ADVANCED REVIEW: ‘Symbiote Spider-Man: Crossroads,’ Issue #1

Reading Time: 3 minutes

Symbiote Spider-Man: Crossroads #1

Symbiote Spider-Man: Crossroads #1 is published by Marvel Comics. Written by Peter David. The pencils are by Greg Land with inks by Jay Leisten. The colours are from Frank D’Armarta and the letterer is Joe Sabino. This is the latest in the Symbiote Spider-Man books by this creative team. This book places Spider-Man just after the first Secret Wars when he had just acquired his new costume. Working with and dating Black Cat and battling his rogue’s gallery, life is looking good for the webhead. But when Felicia gives him information about a robbery at a museum. Attending the crime leads Spider-Man into an even bigger battle than he was expecting…

The plot of the first issue has an interesting setup, utilising a homage to a previous story as a basis for the story. The first half of the comic pays tribute to the “Spidey Meets the President” story inside Amazing Spider #583. This first part of the comic is positive and sets the scene. The tone matches that of the era the comic is replicating before the new story takes over. This part suddenly feels like a different comic, as Spider-Man fights a new and bizarre villain. The real concept of the series only manifests itself later in Symbiote Spider-Man: Crossroads #1 which is a surprise. However, this reveal could have taken place earlier in the comic instead of just before it ends. 

Most of the characters are written very well by David. The dialogue between the classic characters is authentic and true to their personalities. Spider-Man is the wide-cracking joker that he’s always been. There is something about the energetic commentary that will always be entertaining. Black Cat has often been a fantastic partner for Parker, with a sharp wit of her own but much more menace. Famous aspects of the complex relationship between the Spider and The Cat resurface in this issue. The largest example is Felicia’s attraction to Spider-Man and not to Peter Parker. 

The downside of using that trope is that it is a theme that can get tiring with these two, brought up constantly instead of being brought forwards. In David’s defense, this story seems to take place right when this arc was being explored for the first time. In addition, the first part of the comic is there to serve as flavour before the real story takes place, and it is a key feature of the dynamic.

The art is mostly disappointing within Symbiote Spider-Man: Crossroads #1. Greg Land is a talented penciller, as seen by his photo-realistic description of buildings and landscapes. The New York skyline is rife with intricate detail. But it is in the faces of the characters where the beauty declines. The heads of the figures seem too big with the faces too small. Too much detail leaves the faces looking unpleasant and misshapen. The inks by Leisten don’t help in this regard, as too many heavy lines detract from the clarity of the panel. The art improves when there aren’t distinct faces involved. When it is Spider-Man with his mask on the comic looks beautiful, and there are some awesome fight scenes.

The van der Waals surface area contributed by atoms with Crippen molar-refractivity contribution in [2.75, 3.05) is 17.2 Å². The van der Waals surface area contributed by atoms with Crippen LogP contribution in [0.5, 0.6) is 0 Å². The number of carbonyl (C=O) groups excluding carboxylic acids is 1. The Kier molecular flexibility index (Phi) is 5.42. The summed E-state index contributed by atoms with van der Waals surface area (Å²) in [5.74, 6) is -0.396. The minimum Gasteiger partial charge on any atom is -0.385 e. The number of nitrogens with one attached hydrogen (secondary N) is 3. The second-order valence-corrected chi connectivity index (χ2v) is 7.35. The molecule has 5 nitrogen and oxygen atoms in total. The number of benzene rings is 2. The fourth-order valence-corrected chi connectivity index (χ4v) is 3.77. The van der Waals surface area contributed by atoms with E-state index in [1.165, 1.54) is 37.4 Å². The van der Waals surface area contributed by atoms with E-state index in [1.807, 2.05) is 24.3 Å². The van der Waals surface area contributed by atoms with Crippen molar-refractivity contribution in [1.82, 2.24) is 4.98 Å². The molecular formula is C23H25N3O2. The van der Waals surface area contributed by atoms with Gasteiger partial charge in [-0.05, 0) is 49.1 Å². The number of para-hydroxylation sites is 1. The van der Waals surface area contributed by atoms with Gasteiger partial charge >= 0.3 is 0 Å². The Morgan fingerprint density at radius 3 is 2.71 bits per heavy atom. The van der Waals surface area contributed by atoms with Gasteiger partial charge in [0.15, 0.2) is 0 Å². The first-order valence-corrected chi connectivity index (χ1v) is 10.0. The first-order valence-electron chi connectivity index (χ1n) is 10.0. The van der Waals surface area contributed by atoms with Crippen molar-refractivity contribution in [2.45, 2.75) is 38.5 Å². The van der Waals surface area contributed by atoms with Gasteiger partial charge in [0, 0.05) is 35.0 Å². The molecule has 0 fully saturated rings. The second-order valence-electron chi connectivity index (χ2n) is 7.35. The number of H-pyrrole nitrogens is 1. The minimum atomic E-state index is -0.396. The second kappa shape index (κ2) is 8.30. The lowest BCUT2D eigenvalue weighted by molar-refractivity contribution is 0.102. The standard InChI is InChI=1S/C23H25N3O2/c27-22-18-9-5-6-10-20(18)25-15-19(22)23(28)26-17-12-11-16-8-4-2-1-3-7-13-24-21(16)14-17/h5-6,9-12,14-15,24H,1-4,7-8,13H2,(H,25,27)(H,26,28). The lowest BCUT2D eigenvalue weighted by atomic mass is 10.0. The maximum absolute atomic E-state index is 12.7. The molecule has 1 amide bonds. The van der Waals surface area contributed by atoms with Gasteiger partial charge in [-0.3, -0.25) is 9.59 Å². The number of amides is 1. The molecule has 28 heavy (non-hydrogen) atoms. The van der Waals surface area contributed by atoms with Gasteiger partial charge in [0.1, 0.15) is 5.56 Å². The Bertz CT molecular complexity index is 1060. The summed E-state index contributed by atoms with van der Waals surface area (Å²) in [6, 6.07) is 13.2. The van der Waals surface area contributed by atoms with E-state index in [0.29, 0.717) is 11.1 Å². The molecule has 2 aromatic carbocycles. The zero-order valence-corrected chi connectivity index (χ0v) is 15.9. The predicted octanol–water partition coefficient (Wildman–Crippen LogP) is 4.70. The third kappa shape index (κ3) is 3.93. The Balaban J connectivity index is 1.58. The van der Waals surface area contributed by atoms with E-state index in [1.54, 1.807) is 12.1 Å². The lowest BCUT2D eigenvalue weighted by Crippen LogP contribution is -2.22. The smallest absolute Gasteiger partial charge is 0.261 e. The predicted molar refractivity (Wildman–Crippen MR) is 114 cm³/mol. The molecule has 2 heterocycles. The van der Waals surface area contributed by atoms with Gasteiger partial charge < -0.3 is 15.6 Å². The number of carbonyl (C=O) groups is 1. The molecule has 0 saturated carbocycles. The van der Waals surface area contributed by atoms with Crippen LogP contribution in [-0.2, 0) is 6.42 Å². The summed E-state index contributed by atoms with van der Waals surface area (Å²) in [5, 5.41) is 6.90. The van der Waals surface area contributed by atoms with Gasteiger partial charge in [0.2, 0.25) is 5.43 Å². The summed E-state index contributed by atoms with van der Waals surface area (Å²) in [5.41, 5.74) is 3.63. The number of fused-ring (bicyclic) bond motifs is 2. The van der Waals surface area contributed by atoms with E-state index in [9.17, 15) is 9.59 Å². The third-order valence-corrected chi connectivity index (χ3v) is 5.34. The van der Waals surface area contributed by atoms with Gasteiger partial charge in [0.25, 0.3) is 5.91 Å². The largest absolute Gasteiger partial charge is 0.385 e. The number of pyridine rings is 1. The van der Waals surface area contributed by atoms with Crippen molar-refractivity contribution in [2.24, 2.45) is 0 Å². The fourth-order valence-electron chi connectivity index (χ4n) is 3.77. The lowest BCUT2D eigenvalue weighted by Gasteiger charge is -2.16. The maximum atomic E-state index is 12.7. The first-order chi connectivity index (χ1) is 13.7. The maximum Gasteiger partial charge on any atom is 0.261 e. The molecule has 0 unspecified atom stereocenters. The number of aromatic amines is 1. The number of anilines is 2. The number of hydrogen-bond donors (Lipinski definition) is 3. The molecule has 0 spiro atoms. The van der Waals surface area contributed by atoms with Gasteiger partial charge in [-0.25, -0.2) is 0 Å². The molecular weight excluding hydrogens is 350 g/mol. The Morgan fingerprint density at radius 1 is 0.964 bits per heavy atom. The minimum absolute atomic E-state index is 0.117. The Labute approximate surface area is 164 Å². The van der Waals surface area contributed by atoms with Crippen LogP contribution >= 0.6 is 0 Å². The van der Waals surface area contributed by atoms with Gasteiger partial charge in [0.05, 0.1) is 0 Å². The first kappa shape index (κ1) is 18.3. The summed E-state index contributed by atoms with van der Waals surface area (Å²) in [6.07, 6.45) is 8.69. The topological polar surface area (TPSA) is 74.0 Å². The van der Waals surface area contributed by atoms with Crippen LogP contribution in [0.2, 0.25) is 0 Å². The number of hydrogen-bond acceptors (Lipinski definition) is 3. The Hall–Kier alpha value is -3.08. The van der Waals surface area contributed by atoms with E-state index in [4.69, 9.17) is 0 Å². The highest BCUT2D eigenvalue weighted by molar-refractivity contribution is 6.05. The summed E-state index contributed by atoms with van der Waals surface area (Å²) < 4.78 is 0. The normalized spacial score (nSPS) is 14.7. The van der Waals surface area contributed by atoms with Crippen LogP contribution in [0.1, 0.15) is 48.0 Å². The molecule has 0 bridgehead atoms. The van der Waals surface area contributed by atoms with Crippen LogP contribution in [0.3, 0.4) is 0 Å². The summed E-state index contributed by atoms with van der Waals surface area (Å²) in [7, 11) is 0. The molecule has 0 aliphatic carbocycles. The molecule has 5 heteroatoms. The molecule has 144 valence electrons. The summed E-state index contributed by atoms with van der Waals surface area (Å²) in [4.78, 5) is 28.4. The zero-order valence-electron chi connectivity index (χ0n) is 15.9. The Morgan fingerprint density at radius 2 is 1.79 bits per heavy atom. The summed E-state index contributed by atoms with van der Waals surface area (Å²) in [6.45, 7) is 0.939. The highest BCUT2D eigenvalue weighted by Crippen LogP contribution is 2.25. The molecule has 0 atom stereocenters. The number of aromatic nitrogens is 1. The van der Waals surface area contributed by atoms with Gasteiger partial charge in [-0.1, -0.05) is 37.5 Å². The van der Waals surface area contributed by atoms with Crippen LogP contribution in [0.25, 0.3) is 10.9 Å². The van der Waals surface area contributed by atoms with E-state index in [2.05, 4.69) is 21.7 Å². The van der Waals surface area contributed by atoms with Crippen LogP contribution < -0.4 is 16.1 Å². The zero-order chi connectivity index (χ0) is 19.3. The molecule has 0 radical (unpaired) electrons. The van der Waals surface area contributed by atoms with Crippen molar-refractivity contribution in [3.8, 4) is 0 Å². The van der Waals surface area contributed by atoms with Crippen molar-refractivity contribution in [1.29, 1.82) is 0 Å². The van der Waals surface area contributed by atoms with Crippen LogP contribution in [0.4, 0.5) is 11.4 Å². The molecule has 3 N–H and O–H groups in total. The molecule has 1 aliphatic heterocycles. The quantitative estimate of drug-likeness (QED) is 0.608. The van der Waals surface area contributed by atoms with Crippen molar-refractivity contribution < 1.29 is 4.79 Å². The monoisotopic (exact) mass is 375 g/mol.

The colours are fantastic, in particular on the costumes. There is a beautiful shine that D’Armarta pours onto the suits of both Black Cat and Spider-Man that creates a sense of texture. But the colourist also knows when to leave a mass of black with no light shining on it at all. There are dull tones to most of the panels but the prettiness of the shades aren’t neglected.

The lettering is very efficient and easy to read. There are minor affectations from Sabino, but none that impact the legibility of the text inside. The SFX blends into the background with match colours or just having the outlines of the words without a filling colour. This makes them understated and unobtrusive.

The Symbiote Spider-Man #1: Crossroads struggles to excite. There is an interesting concept inside this comic, but it happens too late into the book for its impact to be powerful enough. The opening scene is a fun homage to a famous story but lacks the strength to fully grab the attention of the reader. The art is poor and lacks a gripping identity. Whilst the issue changes the time that a post-Secret Wars Spider-Man Comic is set in, there isn’t anything within the art that suggests that this story took place in the past. This may change in future issues, but this first chapter does not do a good job of wanting you to keep reading.

Symbiote Spider-Man #1: Crossroads is available wherever comic books are sold.

 

Symbiote Spider-Man #1: Crossroads
2.5

TL;TL;DR

The Symbiote Spider-Man #1: Crossroads struggles to excite. There is an interesting concept inside this comic, but it happens too late into the book for its impact to be powerful enough. The opening scene is a fun homage to a famous story but lacks the strength to fully grab the attention of the reader.